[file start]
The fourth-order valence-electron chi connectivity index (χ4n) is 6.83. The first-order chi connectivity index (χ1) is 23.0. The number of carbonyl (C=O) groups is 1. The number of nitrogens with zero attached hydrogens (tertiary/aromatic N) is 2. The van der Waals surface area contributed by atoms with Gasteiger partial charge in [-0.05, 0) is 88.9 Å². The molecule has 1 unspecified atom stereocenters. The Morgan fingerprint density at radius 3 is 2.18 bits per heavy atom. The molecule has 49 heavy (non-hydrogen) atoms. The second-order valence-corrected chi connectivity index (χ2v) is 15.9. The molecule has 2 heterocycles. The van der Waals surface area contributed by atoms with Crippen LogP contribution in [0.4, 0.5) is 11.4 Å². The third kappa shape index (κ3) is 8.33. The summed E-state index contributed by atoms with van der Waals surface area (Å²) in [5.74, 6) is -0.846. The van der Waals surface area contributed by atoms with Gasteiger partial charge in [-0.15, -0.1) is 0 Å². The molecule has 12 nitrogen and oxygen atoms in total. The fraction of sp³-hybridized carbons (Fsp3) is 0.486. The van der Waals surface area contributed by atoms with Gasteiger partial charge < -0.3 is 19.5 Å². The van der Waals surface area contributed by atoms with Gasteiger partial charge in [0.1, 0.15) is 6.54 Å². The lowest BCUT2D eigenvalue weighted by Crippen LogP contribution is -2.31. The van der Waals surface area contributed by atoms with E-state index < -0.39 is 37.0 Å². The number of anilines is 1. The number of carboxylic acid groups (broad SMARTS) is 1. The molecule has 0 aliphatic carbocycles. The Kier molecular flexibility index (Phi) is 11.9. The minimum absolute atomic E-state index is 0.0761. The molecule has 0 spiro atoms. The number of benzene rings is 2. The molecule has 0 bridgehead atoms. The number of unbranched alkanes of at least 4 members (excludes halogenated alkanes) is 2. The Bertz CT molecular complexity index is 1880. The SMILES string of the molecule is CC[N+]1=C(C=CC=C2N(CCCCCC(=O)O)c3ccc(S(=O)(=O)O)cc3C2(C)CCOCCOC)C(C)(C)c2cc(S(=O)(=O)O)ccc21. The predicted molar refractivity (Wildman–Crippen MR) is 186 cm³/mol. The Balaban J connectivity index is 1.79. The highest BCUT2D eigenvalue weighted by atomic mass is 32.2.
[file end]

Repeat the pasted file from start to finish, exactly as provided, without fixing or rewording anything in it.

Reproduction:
The fourth-order valence-electron chi connectivity index (χ4n) is 6.83. The first-order chi connectivity index (χ1) is 23.0. The number of carbonyl (C=O) groups is 1. The number of nitrogens with zero attached hydrogens (tertiary/aromatic N) is 2. The van der Waals surface area contributed by atoms with Gasteiger partial charge in [-0.05, 0) is 88.9 Å². The molecule has 1 unspecified atom stereocenters. The Morgan fingerprint density at radius 3 is 2.18 bits per heavy atom. The molecule has 49 heavy (non-hydrogen) atoms. The second-order valence-corrected chi connectivity index (χ2v) is 15.9. The molecule has 2 heterocycles. The van der Waals surface area contributed by atoms with Crippen LogP contribution in [0.4, 0.5) is 11.4 Å². The third kappa shape index (κ3) is 8.33. The summed E-state index contributed by atoms with van der Waals surface area (Å²) in [5.74, 6) is -0.846. The van der Waals surface area contributed by atoms with Gasteiger partial charge in [-0.15, -0.1) is 0 Å². The molecule has 12 nitrogen and oxygen atoms in total. The fraction of sp³-hybridized carbons (Fsp3) is 0.486. The van der Waals surface area contributed by atoms with Gasteiger partial charge < -0.3 is 19.5 Å². The van der Waals surface area contributed by atoms with Gasteiger partial charge in [0.1, 0.15) is 6.54 Å². The lowest BCUT2D eigenvalue weighted by Crippen LogP contribution is -2.31. The van der Waals surface area contributed by atoms with E-state index < -0.39 is 37.0 Å². The number of anilines is 1. The number of carboxylic acid groups (broad SMARTS) is 1. The molecule has 0 aliphatic carbocycles. The Kier molecular flexibility index (Phi) is 11.9. The minimum absolute atomic E-state index is 0.0761. The molecule has 0 spiro atoms. The number of benzene rings is 2. The molecule has 0 bridgehead atoms. The number of unbranched alkanes of at least 4 members (excludes halogenated alkanes) is 2. The Bertz CT molecular complexity index is 1880. The SMILES string of the molecule is CC[N+]1=C(C=CC=C2N(CCCCCC(=O)O)c3ccc(S(=O)(=O)O)cc3C2(C)CCOCCOC)C(C)(C)c2cc(S(=O)(=O)O)ccc21. The predicted molar refractivity (Wildman–Crippen MR) is 186 cm³/mol. The Balaban J connectivity index is 1.79. The highest BCUT2D eigenvalue weighted by atomic mass is 32.2.